Most AI algorithms are public domain?

How can you enforce such a law?
 
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Cuchulainn
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Re: FIVE years from now: can you predict the Software Landscape in anno 2023?

January 22nd, 2020, 11:05 am

Julia language looks interesting for computational applications
https://en.wikipedia.org/wiki/Julia_(programming_language)

Anyone here using it.
 
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Cuchulainn
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Re: FIVE years from now: can you predict the Software Landscape in anno 2023?

April 6th, 2020, 7:02 pm

Connecticut has a backlog that could take five weeks to process because its computer system is also at least 40 years old, said Nancy Steffens, a spokeswoman for the state’s Labor Department.

Ms. Steffens said that Connecticut has had to resort to recruiting retirees who knew how to program in COBOL, a nearly extinct computer language. Connecticut and four other states are involved in a joint project meant to overhaul their systems but it will not be finished before next year, she said.
 
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Paul
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Re: FIVE years from now: can you predict the Software Landscape in anno 2023?

April 6th, 2020, 7:06 pm

Cuch, can you make an app that mutes Death Rigby on Sky News?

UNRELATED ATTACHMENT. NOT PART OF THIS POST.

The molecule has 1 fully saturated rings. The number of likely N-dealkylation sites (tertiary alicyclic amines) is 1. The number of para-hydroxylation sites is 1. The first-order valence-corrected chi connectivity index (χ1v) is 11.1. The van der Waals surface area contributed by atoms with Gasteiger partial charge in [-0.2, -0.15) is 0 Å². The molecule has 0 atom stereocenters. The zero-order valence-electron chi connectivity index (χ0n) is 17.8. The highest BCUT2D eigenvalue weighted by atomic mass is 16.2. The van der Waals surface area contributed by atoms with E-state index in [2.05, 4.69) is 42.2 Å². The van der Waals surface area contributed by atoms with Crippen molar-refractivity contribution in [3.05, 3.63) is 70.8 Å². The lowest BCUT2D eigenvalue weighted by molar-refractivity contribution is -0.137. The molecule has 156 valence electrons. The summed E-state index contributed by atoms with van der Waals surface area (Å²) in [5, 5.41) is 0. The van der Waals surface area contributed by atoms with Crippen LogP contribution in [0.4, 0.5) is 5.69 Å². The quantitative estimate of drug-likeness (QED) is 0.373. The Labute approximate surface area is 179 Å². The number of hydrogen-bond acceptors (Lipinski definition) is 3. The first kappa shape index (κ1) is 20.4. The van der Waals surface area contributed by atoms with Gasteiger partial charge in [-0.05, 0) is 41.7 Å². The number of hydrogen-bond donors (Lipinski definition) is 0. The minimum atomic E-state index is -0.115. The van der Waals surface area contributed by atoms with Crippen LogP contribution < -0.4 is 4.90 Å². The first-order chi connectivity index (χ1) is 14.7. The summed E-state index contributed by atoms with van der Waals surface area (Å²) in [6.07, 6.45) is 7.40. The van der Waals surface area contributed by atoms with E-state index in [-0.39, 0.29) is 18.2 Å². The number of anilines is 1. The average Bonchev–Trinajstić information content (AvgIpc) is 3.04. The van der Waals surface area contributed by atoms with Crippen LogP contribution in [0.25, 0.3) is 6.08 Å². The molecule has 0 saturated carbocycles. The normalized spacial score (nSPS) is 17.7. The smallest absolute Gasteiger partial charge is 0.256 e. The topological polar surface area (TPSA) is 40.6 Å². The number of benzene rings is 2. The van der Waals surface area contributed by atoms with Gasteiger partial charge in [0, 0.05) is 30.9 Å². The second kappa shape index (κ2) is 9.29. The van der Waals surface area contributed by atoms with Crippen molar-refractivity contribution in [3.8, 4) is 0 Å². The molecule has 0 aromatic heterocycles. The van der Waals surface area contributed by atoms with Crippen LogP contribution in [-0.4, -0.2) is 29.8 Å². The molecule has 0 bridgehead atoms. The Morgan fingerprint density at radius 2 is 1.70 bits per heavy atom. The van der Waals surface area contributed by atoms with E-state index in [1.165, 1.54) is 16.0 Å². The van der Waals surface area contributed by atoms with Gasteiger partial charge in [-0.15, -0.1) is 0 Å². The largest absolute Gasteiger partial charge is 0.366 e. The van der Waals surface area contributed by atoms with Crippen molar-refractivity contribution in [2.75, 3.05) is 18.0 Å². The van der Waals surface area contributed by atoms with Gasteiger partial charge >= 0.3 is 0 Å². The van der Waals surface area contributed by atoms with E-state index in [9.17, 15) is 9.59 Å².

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Cuchulainn
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Re: FIVE years from now: can you predict the Software Landscape in anno 2023?

April 6th, 2020, 7:25 pm

Cuch, can you make an app that mutes Death Rigby on Sky News?
I saw your post on her and listened to her voice. Reminds me of the Braintree accent but it seems she's from Colchester. Back home we have Miriam O'Callaghan (BBC 2 Newsnight is not bad as well). Don't mention US stations.

Miriam has 8 kids!!! She's lovely!
www.youtube.com/watch?v=bIBA4-S67UM

And a fan of Tony Blair..
 
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Cuchulainn
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Re: FIVE years from now: can you predict the Software Landscape in anno 2023?

May 9th, 2020, 2:15 pm

Alright then, I downloaded the revamped Imperial Covid C code, built the project and got it running in console mode (it uses GDI which I haven't used since 1992 ... it is deprecated big time and is impossible to find GDI drivers),

I will write up a precise and detailed report in the coming days (BTW I have written code  on projects large and small since 1972).

It is going to be a very rough ride; fasten seatbelts. BTW the Microsoft/Github code is still C running under Visual Studio. 

Even this new ported code is not fit for purpose
Even this new ported code is not fit for purpose

Watch this space.

Reminds me of the quote from Local Hero

“My parents were Hungarian immigrants. They took the name MacIntyre 'cause they thought it sounded more American!”
 
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Cuchulainn
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Re: FIVE years from now: can you predict the Software Landscape in anno 2023?

May 21st, 2020, 6:38 pm

Someone wrote this

When will ignorant computer scientists just shut up and let people with domain expertise actually get on with solving the problems before us? A.I. is over-hyped. It has led to a truly giant misallocation of capital *away* from methods that are proven, that work, and are capable of further development while also being huge beneficiaries of cheap parallel supercomputing. The High Priests of A.I. are swimming naked and I don't like the look of their gear now that the tide is fully out.